Nihl designer and Parsons School of Fashion assistant professor Neil Grotzinger, 28, explores LGBTQIA+ identities within his work. A Parsons MFA graduate and 2018 LVMH Prize semi-finalist, Grotzinger is known for subverting masculine stereotypes, with the ambition of creating, in his words, “a new queer future where fashion can create commentary and empower the wearer.”

Tell us about your SS21 collection.

“It was inspired by images of hedonistic luxury and excess throughout history. I looked at images of places such as Las Vegas and Atlantic City as a reference for extreme indulgence and [combined] them to create my own luxury around queer identities. I wanted each look to represent a unique queer persona.”

What are your hopes for fashion’s future?

“That fashion will begin to deeply embrace the idea that clothing does not have to be gendered and that the grey area between those two ideas [male and female] can be extremely profound.”

Galib Gassanoff and Luca Lin,Act N°1, Milan

Galib Gassanoff, 26, and Luca Lin, 27, launched their brand Act N°1 in 2016, and the following year were selected to be part of the Talent Corner during Milan Fashion Week. Lin and Gassanoff are of Chinese and Azerbaijani heritage respectively and are known for collections that feature a multicultural mash-up of prints and textures with deconstructed tailoring.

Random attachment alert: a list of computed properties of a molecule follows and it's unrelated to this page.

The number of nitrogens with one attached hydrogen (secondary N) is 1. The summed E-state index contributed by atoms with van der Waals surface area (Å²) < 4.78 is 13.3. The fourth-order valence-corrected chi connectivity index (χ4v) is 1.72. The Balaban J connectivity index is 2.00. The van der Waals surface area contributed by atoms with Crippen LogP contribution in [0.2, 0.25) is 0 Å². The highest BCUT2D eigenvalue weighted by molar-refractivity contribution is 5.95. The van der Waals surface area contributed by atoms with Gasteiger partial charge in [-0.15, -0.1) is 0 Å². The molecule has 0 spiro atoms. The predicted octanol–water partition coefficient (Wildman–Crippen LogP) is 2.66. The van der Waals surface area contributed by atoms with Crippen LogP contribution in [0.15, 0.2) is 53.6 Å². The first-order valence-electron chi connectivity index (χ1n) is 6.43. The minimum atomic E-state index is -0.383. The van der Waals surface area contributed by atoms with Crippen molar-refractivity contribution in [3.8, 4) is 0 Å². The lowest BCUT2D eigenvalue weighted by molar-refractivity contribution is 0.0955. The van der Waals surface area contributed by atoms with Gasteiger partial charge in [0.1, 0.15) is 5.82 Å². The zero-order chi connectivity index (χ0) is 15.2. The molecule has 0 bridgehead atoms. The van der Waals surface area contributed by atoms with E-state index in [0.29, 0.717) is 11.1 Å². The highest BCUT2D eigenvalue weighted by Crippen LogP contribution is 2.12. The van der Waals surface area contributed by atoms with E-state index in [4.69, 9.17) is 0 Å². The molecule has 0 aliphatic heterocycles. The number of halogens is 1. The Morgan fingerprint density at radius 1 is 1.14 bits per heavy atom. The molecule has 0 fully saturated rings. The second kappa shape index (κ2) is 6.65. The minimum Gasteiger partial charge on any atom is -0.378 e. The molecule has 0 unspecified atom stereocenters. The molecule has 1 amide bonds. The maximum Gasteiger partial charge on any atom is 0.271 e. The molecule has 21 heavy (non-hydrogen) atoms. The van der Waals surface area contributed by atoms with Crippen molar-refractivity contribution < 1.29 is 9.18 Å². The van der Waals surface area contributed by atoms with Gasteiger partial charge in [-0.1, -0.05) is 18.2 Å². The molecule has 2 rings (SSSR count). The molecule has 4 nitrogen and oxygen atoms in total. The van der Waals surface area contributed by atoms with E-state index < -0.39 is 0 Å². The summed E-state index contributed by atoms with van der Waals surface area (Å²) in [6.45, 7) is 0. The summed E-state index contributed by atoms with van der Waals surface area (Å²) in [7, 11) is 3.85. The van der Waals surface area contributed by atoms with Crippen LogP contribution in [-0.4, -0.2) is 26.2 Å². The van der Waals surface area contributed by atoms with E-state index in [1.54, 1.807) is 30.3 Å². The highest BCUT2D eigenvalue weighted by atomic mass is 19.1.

Talk us through your SS21 collection.

“This season, we stuck to the DNA of the brand, challenging traditional tailoring and dressmaking. Sleeves are ruffled square panels draped on the shoulders with pleats, cut-up shirts are patched on to dresses, and pleated-sleeve dresses are one-size items that embrace and fit any type of body shape. Ancient Chinese printed silks are constant in our collections.”

What are your hopes for the future of the fashion industry?

“Stop seasonality and the excessive production of too many collections a year.”

Irakli Rusadze, Situationist, Georgia (presented in Paris)

Georgian designer Irakli Rusadze, 29, launched the label Situationist at Tbilisi Fashion Week in 2015 and made its debut on the Paris Fashion Week schedule for spring/summer 2021. The emerging label has made a splash with its slouchy minimalist clothing favored by the likes of Bella Hadid.

Talk us through your SS21 collection.

“The pandemic gave us an opportunity to dig deep into our heritage, so we started to consider our surroundings and the people in the city — we were inspired by how different cultures clash. This season is more universal with unisex garments and fabrics, with pieces available in vegan leather.”

What are the biggest lessons you’ve learned about yourself, both as a designer and a person, during the past few months?

“I had a lot of time to think about this collection with no distractions and realized that our country’s heritage is really important — I want to reimagine that in new ways each season. I want to work on many more creative collaborations with amazing people from Georgia.”